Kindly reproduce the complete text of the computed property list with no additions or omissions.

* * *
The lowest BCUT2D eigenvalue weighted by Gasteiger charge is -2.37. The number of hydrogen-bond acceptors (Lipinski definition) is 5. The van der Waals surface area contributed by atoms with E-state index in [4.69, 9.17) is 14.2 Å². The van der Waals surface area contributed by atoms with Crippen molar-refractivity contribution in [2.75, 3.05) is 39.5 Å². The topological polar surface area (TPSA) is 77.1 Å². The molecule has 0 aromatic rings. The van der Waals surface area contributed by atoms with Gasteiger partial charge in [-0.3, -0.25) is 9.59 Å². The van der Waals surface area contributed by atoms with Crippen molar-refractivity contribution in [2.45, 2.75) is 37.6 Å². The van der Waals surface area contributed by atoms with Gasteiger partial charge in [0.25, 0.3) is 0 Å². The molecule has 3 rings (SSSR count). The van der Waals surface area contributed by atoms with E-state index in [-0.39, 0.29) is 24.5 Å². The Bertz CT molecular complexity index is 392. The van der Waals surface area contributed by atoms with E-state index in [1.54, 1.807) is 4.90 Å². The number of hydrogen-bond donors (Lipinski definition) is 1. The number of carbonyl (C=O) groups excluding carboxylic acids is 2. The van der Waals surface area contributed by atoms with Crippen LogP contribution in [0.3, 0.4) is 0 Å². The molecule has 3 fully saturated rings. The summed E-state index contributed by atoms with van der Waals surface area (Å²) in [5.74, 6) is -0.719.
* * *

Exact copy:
The lowest BCUT2D eigenvalue weighted by Gasteiger charge is -2.37. The number of hydrogen-bond acceptors (Lipinski definition) is 5. The van der Waals surface area contributed by atoms with E-state index in [4.69, 9.17) is 14.2 Å². The van der Waals surface area contributed by atoms with Crippen molar-refractivity contribution in [2.75, 3.05) is 39.5 Å². The topological polar surface area (TPSA) is 77.1 Å². The molecule has 0 aromatic rings. The van der Waals surface area contributed by atoms with Gasteiger partial charge in [-0.3, -0.25) is 9.59 Å². The van der Waals surface area contributed by atoms with Crippen molar-refractivity contribution in [2.45, 2.75) is 37.6 Å². The van der Waals surface area contributed by atoms with Gasteiger partial charge in [0.25, 0.3) is 0 Å². The molecule has 3 rings (SSSR count). The van der Waals surface area contributed by atoms with E-state index in [-0.39, 0.29) is 24.5 Å². The Bertz CT molecular complexity index is 392. The van der Waals surface area contributed by atoms with E-state index in [1.54, 1.807) is 4.90 Å². The number of hydrogen-bond donors (Lipinski definition) is 1. The number of carbonyl (C=O) groups excluding carboxylic acids is 2. The van der Waals surface area contributed by atoms with Crippen LogP contribution in [0.3, 0.4) is 0 Å². The molecule has 3 fully saturated rings. The summed E-state index contributed by atoms with van der Waals surface area (Å²) in [5.74, 6) is -0.719.